New Words at RSA: Machine Learning Abuse, XAI, Election Security, and CISA

New Words at RSA: Machine Learning Abuse, XAI, Election Security, and CISA

May 13, 2019 | Mina Hao

The RSA Conference is the world’s biggest IT security meetings of the highest quality. Initially as a small cryptography forum set up in 1991, this conference has developed into a meeting at which renowned security experts from all around the world are invited to discuss the future cyberspace development and global security vendors are attracted to showcase their information security products.

The RSA Conference is a series of security conferences at which a number of topics are discussed. In recent years, artificial intelligence (AI) and machine learning (ML) are tropical topics at such conferences. At RSA 2019, as indicated by Bugra Karabey, senior risk manager from Microsoft, AI and ML technologies have found a ubiquitous application in the cybersecurity field. Currently, ML is the most popular AI technology which is extensively used. Meanwhile, people begin to think about drawbacks and even security risks of ML.

Internet companies always use the inexplainability of machine learning as a pretext for abuse of users’ privacy data and prejudice. Twitter CEO Jack Dorsey cited the “explainable AI” concept when testifying before Senate Intelligence Committee during a hearing. He indicated that Twitter is investing in research in this respect, but in the early phase. With the introduction of General Data Protection Regulation (GDPR), abusing user privacy under the guise of the inexplainability of machine learning has proved increasingly untenable. As user demands for “Internet justice” have gathered momentum, explainable AI has become a matter of great urgency and will get rapid development. Let’s wait and see.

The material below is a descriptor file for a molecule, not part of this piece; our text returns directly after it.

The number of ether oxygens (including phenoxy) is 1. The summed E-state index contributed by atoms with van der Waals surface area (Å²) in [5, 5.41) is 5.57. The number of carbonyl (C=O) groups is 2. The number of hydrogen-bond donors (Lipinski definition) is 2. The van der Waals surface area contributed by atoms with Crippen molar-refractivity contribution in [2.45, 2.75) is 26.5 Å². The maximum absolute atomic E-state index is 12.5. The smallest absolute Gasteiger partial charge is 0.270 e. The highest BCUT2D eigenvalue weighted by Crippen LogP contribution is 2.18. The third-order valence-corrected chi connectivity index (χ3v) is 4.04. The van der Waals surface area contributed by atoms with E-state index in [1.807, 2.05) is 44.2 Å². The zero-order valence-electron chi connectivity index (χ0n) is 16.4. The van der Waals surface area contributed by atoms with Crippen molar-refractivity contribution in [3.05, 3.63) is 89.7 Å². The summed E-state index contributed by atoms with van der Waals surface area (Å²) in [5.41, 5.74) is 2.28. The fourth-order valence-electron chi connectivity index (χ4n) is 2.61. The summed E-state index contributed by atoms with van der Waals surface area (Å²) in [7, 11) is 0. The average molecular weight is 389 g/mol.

AI Is “Hacking Into” Our Brain

Speaking at the RSA Conference 2019, Anthony J. Ferrante, an executive director of FTI Cybersecurity pointed out that currently, AI has taken such a great amount of our personal information that it can easily obtain all sorts of privacy data and “hack into” our brain, conducting product placement, gaining our confidential access, and even seeking to influence public opinion such as changing the way people cast a ballot.

In his speech, Anthony said that as AI is becoming more intelligent each day, we need to think about AI from the following perspectives: security, privacy, legal, and ethical. Also, he pointed out that hacking the human brain is not necessarily a bad thing. For example, in the healthcare sector, AI could help diagnose behavioral and emotional disorders, recognize brain changes caused by Alzheimer’s years before the first signs appear, identify potentially destructive behaviors, and treat symptoms of depression and other psychological issues.

Anthony indicated that to make proper use of AI and ML technologies, you need to ask yourself the following questions in advance:

  • How can we develop proper solutions to protect against malicious factors?
  • How will the data collected be used?
  • Could any information that is collected be used against users?
  • What are the broader implications of using this new technology?

Hacking with ML